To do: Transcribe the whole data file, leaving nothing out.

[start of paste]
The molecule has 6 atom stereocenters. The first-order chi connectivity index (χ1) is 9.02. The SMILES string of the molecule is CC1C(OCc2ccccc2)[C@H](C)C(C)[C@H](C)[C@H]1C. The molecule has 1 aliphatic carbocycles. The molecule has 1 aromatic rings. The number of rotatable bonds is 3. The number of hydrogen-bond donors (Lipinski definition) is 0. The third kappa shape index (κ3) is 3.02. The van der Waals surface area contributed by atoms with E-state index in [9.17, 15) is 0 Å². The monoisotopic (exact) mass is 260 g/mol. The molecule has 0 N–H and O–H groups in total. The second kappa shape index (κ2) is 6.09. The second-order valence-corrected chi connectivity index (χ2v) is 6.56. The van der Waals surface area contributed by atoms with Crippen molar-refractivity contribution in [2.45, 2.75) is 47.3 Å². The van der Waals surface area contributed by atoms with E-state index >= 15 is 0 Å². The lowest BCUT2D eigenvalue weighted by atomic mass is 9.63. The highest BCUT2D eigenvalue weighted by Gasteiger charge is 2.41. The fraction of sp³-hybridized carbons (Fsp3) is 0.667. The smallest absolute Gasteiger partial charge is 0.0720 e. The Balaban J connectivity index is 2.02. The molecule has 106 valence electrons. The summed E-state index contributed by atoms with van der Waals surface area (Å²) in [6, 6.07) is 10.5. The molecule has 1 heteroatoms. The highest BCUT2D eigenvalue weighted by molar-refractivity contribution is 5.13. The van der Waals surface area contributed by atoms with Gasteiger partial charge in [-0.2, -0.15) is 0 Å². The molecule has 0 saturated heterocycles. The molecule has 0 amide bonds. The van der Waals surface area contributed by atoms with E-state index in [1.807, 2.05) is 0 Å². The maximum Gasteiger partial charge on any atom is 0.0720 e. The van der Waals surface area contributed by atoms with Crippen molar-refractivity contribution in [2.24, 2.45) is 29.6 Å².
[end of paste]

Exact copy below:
The molecule has 6 atom stereocenters. The first-order chi connectivity index (χ1) is 9.02. The SMILES string of the molecule is CC1C(OCc2ccccc2)[C@H](C)C(C)[C@H](C)[C@H]1C. The molecule has 1 aliphatic carbocycles. The molecule has 1 aromatic rings. The number of rotatable bonds is 3. The number of hydrogen-bond donors (Lipinski definition) is 0. The third kappa shape index (κ3) is 3.02. The van der Waals surface area contributed by atoms with E-state index in [9.17, 15) is 0 Å². The monoisotopic (exact) mass is 260 g/mol. The molecule has 0 N–H and O–H groups in total. The second kappa shape index (κ2) is 6.09. The second-order valence-corrected chi connectivity index (χ2v) is 6.56. The van der Waals surface area contributed by atoms with Crippen molar-refractivity contribution in [2.45, 2.75) is 47.3 Å². The van der Waals surface area contributed by atoms with E-state index >= 15 is 0 Å². The lowest BCUT2D eigenvalue weighted by atomic mass is 9.63. The highest BCUT2D eigenvalue weighted by Gasteiger charge is 2.41. The fraction of sp³-hybridized carbons (Fsp3) is 0.667. The smallest absolute Gasteiger partial charge is 0.0720 e. The Balaban J connectivity index is 2.02. The molecule has 106 valence electrons. The summed E-state index contributed by atoms with van der Waals surface area (Å²) in [6, 6.07) is 10.5. The molecule has 1 heteroatoms. The highest BCUT2D eigenvalue weighted by molar-refractivity contribution is 5.13. The van der Waals surface area contributed by atoms with Gasteiger partial charge in [-0.2, -0.15) is 0 Å². The molecule has 0 saturated heterocycles. The molecule has 0 amide bonds. The van der Waals surface area contributed by atoms with E-state index in [1.807, 2.05) is 0 Å². The maximum Gasteiger partial charge on any atom is 0.0720 e. The van der Waals surface area contributed by atoms with Crippen molar-refractivity contribution in [2.24, 2.45) is 29.6 Å².